BlueGriffon is built on Mozilla code, and uses the Gecko renderer to produce this WYSIWYG page interface, which could impact your decisions if you need to optimize pages for Safari, IE, or another browser. The code base has had many ups and downs over the years — it started from the old Mozilla Composer editor component in the days before Firefox and Thunderbird were spun out as separate projects. For a while the application was known as Nvu, but developer Daniel Glazman discontinued it, and later started up BlueGriffon as its successor. Glazman announced the project in 2008, but the first releases did not appear until 2010. He maintains it independently, raising funds by selling Web-editing extensions through the BlueGriffon site.

The latest release is version 1.3.1, from November 24, 2011. As with most other Mozilla-based applications, BlueGriffon is cross-platform and is available in a wide assortment of languages. There are 32-bit and 64-bit Linux builds, as well as Windows and Mac OS X packages. The download is a binary installer script (although you can install it as non-root user for personal use); BlueGriffon is a self-contained XULRunner package. On the plus side, that means no dependencies to worry over, but on the down side the bundles are quite large.

BlueGriffon is quite capable as an editing tool; unfortunately the project does not publish release notes, so it can be quite hard to get a feel for what has changed over previous releases (although the blog does post periodic updates about bugfixes and enhancements, they are not bound to the release process). The rendered version of the page does not mark up HTML content — that would risk upsetting the alignment.

Rather, you can see the location of the cursor with sidebar “rulers” that mark off the active block element and give its dimensions. You can type text directly into the frame, and add or move media elements (images or videos) with the mouse. A toolbar at the bottom shows you the HTML element wrappers that enclose the current cursor position, complete with element IDs and style tags.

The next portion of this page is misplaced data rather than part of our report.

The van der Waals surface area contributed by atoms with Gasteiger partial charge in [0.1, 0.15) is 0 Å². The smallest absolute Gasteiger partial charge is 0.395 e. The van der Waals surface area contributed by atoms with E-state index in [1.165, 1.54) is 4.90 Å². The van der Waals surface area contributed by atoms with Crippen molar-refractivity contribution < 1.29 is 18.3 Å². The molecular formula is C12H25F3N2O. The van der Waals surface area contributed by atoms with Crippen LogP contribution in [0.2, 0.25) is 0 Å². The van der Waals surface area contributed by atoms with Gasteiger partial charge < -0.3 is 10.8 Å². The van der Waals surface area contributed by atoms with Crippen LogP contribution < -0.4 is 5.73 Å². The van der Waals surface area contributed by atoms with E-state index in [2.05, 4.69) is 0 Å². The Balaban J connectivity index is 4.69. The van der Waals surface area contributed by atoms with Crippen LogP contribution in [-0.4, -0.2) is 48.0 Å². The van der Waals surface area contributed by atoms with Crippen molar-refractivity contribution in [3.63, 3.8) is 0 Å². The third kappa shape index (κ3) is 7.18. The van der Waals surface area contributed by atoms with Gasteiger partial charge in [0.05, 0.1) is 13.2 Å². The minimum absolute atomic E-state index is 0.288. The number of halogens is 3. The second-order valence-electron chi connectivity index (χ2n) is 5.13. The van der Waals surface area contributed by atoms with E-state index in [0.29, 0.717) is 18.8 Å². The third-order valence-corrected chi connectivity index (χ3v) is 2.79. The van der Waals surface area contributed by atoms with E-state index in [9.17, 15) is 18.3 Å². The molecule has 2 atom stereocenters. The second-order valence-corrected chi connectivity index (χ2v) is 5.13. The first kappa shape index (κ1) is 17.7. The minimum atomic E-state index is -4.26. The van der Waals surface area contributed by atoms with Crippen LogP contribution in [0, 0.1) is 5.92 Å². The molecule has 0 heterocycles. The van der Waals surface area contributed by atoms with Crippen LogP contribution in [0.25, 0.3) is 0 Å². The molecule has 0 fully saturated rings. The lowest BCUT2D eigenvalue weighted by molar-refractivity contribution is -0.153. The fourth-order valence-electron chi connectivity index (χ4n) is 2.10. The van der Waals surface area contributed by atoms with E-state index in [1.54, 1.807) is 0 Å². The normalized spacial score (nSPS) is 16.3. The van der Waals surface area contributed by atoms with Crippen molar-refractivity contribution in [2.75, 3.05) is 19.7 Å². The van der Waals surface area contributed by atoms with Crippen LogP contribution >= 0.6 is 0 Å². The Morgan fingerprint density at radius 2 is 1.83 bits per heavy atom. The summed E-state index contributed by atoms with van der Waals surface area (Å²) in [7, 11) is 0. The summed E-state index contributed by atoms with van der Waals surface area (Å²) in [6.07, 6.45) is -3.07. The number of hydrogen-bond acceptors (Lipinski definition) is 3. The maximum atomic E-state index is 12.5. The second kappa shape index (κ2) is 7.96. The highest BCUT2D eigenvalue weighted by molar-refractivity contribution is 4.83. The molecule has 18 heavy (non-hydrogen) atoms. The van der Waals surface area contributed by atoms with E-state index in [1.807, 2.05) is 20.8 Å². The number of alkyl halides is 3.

You can do basic word-processor-like markup to text in the WYSIWYG editor, including link and list formatting, but to really dig into the structure of your documents, you will need to use the separate CSS, form, MathML, and SVG editors. Here, BlueGriffon uses dialog boxes radio buttons to present the options. Although you can set every possible property an element supports this way, I am not sure if strictly qualifies as WYSIWYG, particularly for properties such as padding, color, shadows, and transformations that could be implemented in on-screen controls.

The project has been adding more GUI features since it turned 1.0 (which, believe it or not, was only a few months earlier in 2011), including a color picker harvested from the ColorZilla extension for Firefox, support for right-to-left text, and newer interactive features such HTML5 elements and CSS Media Queries. There are also customizable keyboard shortcuts and auto-completion in the source view editor. The commercial add-ons add even more features; they include a CSS stylesheet editor (as opposed to the one-element-at-a-time CSS property editor available by default), a table editor, and tools for managing JavaScript toolkits and multi-file sites.

Shades of difference

Having spent time in both of the new releases, my preference for the moment is Bluefish. Sure, you do not get to manipulate elements directly on the page, but these days most of the hard work of building a site is not layout-centric. Bluefish allows you to manage full sites, not just operate on one file at a time, and it has far better code editing components than BlueGriffon does. In fact, I would venture to say that the auto-completion, code folding, and syntax highlighting features in Bluefish make it easier to edit CSS-heavy pages than the pop-up CSS configuration GUI does in BlueGriffon.

Firefox extensions like Web Developer close much of the WYSIWYG gap, because you can inspect and even alter the code directly in the browser. Add to that the fact that you do not have to pay for features like table editing and stylesheet support, and Bluefish offers a more compelling experience. Nevertheless, BlueGriffon is developing at an astonishing rate these days; it is worth checking in every few months to see how much progress has been made. If Bluefish’s “open in browser” does not offer you a fast enough view on your changes, you may find working in BlueGriffon a better fit. And like I frequently remind myself, if you still aren’t sure, it’s open source: you can afford both.